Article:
For today’s topic, we go all the way back to 2005 when MMA fans were first introduced to The Ultimate Fighter franchise. Fans, both hardcore and those unfamiliar with the sport, were treated to a stellar bout between the finalists Stephan Bonnar and Forrest Griffin. Looking at the bout, the moment in focus comes the final seconds of the closing round where the two fighters, who have already spent the better part of 15 minutes doing nothing but exchanging strikes,are still slugging it out, despite exhaustion.

The bell sounds and the two men raise their hands and awaiting the decision.

Moments later, the scorecard is read; 29-28 Bonnar, 29-28 Griffin, 29-28 Bonner. Griffin collapses with fatigue and determination. Bonnar’s hand is raised in victory, and the crowd wildly applauds both men. UFC President Dana White reacts with equal enthusiasm, awarding both men contracts starting the UFC’s rise to prominence.

As we know, it didn’t play out that way. However, it doesn’t stretch the imagination too far to see Bonnar taking a decision in the first meeting between the beloved brawlers (two men that perhaps in a lot of fans minds have exemplified what type of fights/fighters the UFC should showcase).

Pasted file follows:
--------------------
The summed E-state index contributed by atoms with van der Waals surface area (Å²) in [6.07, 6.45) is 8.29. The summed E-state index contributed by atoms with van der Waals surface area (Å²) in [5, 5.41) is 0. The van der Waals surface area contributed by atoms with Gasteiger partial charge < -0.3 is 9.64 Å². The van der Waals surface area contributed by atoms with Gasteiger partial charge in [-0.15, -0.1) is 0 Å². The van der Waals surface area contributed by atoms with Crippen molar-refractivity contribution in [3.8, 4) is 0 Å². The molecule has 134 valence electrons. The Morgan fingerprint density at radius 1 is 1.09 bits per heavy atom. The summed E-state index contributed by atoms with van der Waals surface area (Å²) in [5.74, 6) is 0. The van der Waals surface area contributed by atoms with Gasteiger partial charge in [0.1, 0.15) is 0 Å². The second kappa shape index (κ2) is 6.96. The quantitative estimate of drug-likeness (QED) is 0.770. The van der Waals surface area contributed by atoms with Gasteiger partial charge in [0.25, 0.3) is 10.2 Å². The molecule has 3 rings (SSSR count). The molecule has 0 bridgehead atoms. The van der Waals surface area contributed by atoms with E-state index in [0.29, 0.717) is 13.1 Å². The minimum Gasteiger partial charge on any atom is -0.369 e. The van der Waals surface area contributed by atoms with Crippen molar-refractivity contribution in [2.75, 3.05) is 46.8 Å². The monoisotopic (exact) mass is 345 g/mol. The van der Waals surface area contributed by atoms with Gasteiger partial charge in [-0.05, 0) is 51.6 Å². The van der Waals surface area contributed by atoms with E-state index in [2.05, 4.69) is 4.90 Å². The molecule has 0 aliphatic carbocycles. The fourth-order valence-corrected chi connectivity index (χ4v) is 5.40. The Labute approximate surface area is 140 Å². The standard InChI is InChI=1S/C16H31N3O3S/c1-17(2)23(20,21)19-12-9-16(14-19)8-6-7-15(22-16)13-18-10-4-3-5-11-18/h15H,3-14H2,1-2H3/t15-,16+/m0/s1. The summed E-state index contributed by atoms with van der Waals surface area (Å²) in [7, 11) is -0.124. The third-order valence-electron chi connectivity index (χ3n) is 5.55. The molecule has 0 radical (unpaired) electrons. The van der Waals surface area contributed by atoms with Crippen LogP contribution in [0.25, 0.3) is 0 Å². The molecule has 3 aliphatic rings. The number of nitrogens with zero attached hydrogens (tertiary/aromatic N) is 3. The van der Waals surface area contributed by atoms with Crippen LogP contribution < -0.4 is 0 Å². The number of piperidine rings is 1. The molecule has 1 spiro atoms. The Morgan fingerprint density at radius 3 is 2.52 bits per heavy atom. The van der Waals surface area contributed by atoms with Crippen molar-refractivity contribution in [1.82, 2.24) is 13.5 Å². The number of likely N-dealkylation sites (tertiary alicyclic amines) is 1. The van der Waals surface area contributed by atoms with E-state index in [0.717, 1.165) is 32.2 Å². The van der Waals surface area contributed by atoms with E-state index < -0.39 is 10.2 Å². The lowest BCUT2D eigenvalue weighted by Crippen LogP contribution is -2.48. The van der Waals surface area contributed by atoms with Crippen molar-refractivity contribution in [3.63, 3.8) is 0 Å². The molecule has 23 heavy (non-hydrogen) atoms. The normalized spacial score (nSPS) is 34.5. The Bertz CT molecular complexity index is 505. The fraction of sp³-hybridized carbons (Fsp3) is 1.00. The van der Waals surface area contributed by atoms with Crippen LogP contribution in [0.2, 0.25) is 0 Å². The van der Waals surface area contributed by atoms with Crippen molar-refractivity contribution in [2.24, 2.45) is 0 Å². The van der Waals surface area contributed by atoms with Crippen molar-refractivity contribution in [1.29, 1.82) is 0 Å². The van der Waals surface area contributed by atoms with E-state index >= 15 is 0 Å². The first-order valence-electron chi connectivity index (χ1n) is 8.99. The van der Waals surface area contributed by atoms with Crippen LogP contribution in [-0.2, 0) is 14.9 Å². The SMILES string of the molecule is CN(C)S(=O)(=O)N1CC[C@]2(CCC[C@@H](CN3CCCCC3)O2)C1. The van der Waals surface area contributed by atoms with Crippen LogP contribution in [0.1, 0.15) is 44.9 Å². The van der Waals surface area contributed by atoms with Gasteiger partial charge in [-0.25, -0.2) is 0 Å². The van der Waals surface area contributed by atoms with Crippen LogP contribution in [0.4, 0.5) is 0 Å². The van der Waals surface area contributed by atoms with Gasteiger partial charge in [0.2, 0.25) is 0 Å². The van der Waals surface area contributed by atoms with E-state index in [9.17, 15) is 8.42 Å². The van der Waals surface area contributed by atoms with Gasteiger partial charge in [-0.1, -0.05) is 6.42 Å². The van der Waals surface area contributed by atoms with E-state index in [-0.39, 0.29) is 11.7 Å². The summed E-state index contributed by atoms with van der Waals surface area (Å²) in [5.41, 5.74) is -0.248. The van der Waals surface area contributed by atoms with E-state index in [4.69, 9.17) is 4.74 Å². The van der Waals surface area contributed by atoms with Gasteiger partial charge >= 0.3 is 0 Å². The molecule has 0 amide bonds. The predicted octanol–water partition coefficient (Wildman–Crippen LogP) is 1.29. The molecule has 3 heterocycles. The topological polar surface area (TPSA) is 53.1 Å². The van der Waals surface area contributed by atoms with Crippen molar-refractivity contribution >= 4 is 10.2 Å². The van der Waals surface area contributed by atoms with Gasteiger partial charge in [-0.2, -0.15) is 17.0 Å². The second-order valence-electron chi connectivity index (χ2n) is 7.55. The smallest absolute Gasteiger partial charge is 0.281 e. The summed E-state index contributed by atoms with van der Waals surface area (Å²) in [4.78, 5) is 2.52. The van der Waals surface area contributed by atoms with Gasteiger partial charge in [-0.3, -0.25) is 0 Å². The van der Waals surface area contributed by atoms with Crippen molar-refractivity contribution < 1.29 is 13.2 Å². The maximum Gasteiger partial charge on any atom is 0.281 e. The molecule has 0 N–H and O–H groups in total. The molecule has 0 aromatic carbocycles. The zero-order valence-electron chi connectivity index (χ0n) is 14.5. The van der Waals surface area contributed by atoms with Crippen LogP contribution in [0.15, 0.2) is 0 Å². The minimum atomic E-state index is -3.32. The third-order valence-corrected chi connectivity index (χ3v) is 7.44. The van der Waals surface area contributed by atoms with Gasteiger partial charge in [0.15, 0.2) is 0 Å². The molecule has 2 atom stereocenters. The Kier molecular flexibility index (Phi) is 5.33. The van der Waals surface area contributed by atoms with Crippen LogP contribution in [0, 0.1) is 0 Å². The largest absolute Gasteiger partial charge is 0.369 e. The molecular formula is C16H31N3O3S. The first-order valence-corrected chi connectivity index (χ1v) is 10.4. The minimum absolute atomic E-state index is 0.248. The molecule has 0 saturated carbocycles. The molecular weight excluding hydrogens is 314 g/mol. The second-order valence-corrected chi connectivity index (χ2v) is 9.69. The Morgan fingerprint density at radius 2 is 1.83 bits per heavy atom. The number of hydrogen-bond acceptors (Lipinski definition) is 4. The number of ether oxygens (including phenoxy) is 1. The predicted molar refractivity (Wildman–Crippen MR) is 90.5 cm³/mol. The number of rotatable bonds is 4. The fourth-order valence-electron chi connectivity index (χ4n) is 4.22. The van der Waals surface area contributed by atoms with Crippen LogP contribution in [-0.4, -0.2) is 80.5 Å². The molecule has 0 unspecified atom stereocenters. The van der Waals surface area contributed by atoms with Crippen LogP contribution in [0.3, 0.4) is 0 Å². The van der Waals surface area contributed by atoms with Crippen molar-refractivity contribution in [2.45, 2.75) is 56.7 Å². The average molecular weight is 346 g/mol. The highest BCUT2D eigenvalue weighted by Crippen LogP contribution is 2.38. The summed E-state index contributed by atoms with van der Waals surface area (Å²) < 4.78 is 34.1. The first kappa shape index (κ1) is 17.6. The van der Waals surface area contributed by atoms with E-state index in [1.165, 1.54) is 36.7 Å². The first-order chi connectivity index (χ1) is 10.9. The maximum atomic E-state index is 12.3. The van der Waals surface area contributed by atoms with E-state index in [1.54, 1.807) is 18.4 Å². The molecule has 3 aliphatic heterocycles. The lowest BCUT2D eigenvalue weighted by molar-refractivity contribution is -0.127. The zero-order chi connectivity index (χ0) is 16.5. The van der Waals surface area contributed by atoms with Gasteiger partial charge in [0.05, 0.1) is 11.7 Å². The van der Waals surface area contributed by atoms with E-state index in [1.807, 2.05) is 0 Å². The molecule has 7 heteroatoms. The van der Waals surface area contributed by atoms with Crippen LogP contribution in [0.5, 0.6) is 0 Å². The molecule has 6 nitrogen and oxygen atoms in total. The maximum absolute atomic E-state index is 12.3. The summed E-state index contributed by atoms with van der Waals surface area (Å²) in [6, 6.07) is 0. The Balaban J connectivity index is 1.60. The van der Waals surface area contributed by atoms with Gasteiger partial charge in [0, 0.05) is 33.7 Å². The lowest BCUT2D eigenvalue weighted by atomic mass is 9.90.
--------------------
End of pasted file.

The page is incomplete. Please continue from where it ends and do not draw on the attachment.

But would the victory have mattered?

It could be argued that had Forrest lost the fight to Stephan it would’ve been Bonnar that received the bigger promotional push, and went on to fight the likes of Mauricio Rua and Quinton Jackson.

There’s an additional point to ponder in this one as well. Had Bonnar beat Griffin the first time around, and Griffin secured a victory in the pair’s second meeting, would there be cause to have Griffin and Bonnar compete against one another in coaching spots on a fresh season of TUF before going after it in a third and deciding fight?

Though the sport’s history may not have changed much, it seems logical to think the career paths of both men ultimately took.

What do you think? Let me know in the Comments section below…